1962 Telegraph Centenary

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1962 Telegraph Centenary
Cat. Mint Unhinged Mint Hinged Fine Used
3d Hand Operating Morse Key - Port Hills, Lyttelton 120a $0.55
8d 1960s Teleprinter 120b $2.25
Set of 2 120c $2.65
First Day Cover - 1 June 1962 120d $6.30
… Two Stamps : 3d (120a), 8d (120b)
This stamp issue celebrated the centenary of the introduction of the first telegraph service in New Zealand.

Edward Dobson (born 1816) was a civil engineer who was one of the original purchasers of Canterbury Association land. He emigrated to New Zealand in 1850. Described as a man of "strenuous action", he was Provincial Engineer between 1854 and 1868, during which time he attempted to confine the Waimakariri river within its banks to stop flooding in Christchurch; supervised the draining of 10,000 acres of swamp land around Rangiora; designed and supervised the construction of the breakwater in Lyttelton Harbour and supervised the establishment of the railway system throughout Canterbury.

Dobson planned and introduced New Zealand's first telegraph circuit which was operated for the first time on the 1st of July 1862. The telegraph line ran over the Port Hills which separate the port of Lyttelton from Christchurch and was operated from the Police station in Lyttelton to Christchurch Police Station as is shown on the 3d stamp. This stamp was designed by A G Mitchell and was issued by the Post Office one month early on the 1st of June 1962!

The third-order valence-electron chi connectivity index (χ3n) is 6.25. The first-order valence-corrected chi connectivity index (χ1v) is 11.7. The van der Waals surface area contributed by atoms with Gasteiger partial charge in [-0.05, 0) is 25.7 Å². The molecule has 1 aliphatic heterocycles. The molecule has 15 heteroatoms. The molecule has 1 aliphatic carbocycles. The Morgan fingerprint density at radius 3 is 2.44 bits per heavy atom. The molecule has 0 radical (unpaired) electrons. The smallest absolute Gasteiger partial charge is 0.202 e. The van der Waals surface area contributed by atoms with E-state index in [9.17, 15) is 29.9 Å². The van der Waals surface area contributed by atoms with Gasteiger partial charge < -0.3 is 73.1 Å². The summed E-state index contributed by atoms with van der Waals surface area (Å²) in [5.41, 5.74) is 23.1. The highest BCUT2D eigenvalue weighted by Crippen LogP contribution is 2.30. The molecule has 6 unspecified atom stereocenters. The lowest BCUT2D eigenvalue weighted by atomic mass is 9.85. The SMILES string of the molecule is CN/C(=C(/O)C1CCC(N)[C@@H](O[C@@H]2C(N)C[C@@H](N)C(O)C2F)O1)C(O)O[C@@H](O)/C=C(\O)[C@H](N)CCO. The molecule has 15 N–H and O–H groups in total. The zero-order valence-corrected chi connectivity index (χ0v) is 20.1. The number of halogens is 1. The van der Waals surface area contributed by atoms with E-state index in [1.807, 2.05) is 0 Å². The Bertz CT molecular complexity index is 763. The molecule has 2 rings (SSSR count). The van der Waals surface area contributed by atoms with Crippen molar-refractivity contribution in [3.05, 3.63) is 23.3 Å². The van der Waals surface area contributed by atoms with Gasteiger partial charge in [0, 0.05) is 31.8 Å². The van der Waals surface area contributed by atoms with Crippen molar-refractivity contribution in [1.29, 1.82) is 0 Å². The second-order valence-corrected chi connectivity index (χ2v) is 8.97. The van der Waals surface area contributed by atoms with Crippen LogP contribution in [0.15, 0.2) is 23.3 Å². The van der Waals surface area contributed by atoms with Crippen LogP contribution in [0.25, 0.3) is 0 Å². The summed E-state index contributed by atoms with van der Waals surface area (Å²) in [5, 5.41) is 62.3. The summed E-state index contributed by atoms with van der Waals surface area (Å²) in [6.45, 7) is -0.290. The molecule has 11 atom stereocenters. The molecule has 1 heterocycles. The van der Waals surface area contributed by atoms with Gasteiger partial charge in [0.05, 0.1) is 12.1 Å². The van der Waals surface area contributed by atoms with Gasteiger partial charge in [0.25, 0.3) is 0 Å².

The 8d stamp was designed by A.G. Mitchell's father L.C. Mitchell. It features a 'modern' 1960s teleprinter - most likely a Series 1 Siemens Halske Teleprinter Model 100 which were manufactured in Germany and sold internationally in the early 1960s. These machines were well built and incorporated many advances in post-war technology. The model 100 included the new PMG Telex Service for businesses which were able to connect directly to each other via teleprinter both nationally and internationally.

Interestingly, during the Second World War Siemens and Halske produced the T52 German teleprinter cipher machine codenamed Sturgeon by British cryptanalysts. The T52 was a permanently connected machine used by the Luftwaffe and German Naval units. It was by far the most complex cipher of the three used by German forces and was least often broken by the British at Bletchley Park - usually because the same messages were often sent using easier to attack or already broken ciphers.

The Postage Stamps of New Zealand Volume VI
Edited by D. E. G. Naish FRPSNZ and K. J. McNaught FRPSNZ FRPSL
Publsihed 1975 by The Royal Philatelic Society of New Zealand Incorporated
Pages 136 - 138, 150
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